Elderberry Is the Cold-Fighting Supplement That Might Actually Work

It’s that time of year again—cold season. Though there are no known cures for the common cold, take a quick stroll through your local pharmacy and you're sure to find a wide assortment of decongestants and supplements to restore you to good health. Cold medications treat symptoms like coughing and stuffed-up sinuses, whereas supplements (Airborne, zinc, vitamin C, and echinacea, for example) claim to help fight the cold itself so you can recover faster or avoid getting sick in the first place. One lesser-known cold remedy, Elderberry, has been growing in popularity as both a natural cold treatment and subject of scientific studies—here's what it is, and how to embrace it this winter.

What is Elderberry?

Elderberry is a fruit that grows wild throughout the world. It looks a little bit like a very dark blueberry and grows in bunches like grapes. Elderberries are toxic if eaten raw, but have been part of plant-based healing regimens for centuries.

Can Elderberry Help with a Cold?

Through possible antiviral properties, the claim of elderberry extract is that it can both shorten the duration of a cold and decrease a cold's severity.

Where to Buy Elderberry Extract

Elderberry extract is available over the counter in many forms—gummies, capsules, and liquids mostly—at drugstores and supermarkets, or online from e-retailers. Elderberry extract is officially a dietary supplement, meaning the Food and Drug Administration (FDA) does not have to prove elderberry supplements are safe or that manufacturer claims are scientifically proven. That also means the supplements cannot state they shorten or reduce the severity of colds on its packaging. Instead, you’ll see language like “supports immune health.”

Buy It: Gaia Herbs Black Elderberry Syrup, $26.39 for 5.4 ounces, Walmart

Elderberry Science

There are hundreds of viruses that can cause a common cold, and at least as many differences in lifestyle and physical health between each sniffly-nosed cold sufferer. With all these variables, there's no definitive conclusion on elderberry effectiveness despite several promising scientific experiments.

Many experiments have indicated a beneficial effect from elderberry on those with colds. A study of cold-sufferers on airplanes found a “significant reduction of cold duration and severity” when elderberry extract was taken in 300 mg capsules. A 2004 study found that those who took elderberry extract as 15 mL of liquid, recovered from their colds about four days faster than those who took a placebo.

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A systematic review of the studies that are out there—this is when other scientists study previously published research to look for flaws—found that the evidence was not conclusive for elderberry’s effect on cardiovascular disease and bronchitis. But when talking about elderberry and colds, the review found statistically significant evidence to believe that elderberry actually does work. Not a ton of evidence, but some.

A newer study, from earlier this year, was the first to determine, at least in part, how elderberry works in the body. That study found that compounds inside elderberry function as an antiviral medication, fighting to stop the cold virus from replicating and surviving inside your body. Elderberry also seems to trigger the immune system to fight infection more efficiently.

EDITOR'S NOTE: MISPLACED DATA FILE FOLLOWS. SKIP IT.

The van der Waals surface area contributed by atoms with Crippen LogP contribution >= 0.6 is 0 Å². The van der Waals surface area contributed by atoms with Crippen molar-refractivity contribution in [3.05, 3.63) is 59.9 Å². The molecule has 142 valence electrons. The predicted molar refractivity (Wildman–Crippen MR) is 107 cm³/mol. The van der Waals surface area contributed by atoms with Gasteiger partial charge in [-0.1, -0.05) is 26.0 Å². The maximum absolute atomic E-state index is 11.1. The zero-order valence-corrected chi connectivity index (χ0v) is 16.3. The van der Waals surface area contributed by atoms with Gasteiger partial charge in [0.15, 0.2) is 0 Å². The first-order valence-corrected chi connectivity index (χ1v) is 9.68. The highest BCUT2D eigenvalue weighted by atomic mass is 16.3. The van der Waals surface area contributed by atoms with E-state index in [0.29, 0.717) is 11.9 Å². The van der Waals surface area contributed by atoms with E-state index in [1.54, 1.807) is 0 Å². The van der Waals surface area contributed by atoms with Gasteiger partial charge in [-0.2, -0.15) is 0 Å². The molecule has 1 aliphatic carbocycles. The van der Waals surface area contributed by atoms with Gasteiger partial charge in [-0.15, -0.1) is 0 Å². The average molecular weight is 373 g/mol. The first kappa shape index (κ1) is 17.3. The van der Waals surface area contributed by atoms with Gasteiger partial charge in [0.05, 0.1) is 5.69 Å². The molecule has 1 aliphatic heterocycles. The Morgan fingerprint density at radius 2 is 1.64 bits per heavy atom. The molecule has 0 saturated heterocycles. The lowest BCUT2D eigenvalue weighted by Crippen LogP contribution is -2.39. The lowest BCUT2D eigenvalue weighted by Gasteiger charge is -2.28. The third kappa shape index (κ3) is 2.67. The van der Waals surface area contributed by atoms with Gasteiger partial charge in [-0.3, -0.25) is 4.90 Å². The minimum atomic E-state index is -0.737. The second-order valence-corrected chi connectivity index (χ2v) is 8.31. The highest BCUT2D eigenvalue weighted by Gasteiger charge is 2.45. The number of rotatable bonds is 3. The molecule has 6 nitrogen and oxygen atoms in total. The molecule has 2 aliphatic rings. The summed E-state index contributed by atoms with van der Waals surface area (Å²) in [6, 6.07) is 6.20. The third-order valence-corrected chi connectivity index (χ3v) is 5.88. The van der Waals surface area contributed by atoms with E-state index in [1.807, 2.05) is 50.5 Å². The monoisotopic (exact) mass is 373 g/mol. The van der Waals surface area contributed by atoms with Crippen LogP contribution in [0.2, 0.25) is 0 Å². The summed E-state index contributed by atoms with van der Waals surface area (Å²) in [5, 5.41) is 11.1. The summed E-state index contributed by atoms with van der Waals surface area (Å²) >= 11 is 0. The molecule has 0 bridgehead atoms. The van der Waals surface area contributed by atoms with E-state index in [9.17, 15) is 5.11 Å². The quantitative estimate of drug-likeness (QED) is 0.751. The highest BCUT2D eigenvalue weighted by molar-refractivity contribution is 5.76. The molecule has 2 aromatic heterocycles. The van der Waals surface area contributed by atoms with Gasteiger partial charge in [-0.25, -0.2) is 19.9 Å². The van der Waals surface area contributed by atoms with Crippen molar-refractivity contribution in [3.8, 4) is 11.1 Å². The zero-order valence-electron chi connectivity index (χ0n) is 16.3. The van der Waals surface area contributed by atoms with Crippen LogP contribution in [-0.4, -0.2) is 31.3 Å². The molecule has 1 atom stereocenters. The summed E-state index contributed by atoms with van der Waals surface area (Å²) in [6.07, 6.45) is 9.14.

How to Take Elderberry

Because elderberry extract is a supplement, there are no standard dosing amounts. Studies use different amounts, including a 15mL serving of a liquid or a 300mg capsule. The package of elderberry extract you buy will have dosing suggestions, and those are as good a suggestion as any.

Elderberry extract doesn’t seem to have many negative side effects (Remember: Never eat raw elderberries. They’re very toxic!). But it does have dangerous interactions with some medications, especially immunosuppressant drugs. There’s a partial list of drug interactions here, but if you’re taking any regular prescriptions, check with your doctor before taking elderberry.

Those at a greater health risk, especially pregnant women and children, should probably not take elderberry. There's no evidence that it’s unsafe, but, according to a 2014 study, there is not sufficient evidence that it's safe, so don't risk it.

Can I Make Elderberry Extract Myself?

It's safer to leave it to the supplement manufacturers. Elderberries grow abundantly, and making syrup from them is like making syrup from any other berry. If you're safely cooking elderberries for syrup to add to a stack of pancakes or ice cream, you'll likely be fine, but if you're looking for stronger medicinal properties, purchased supplements is a safer bet. It can be tricky to identify the right species of elderberry and bringing raw elderberries into your home is a risk in itself. A product like Sambucol (a common elderberry supplement) has many resources to put into making sure the product is safe and consistent, and your home kitchen doesn't have those same protocols. Making elderberry syrup for food is fun; for medicine, you might want to outsource it.

If you're already doing your best to stay hydrated and get plenty of rest, adding elderberry extract to your daily routine this cold season may just be the little extra boost you need to stay healthy.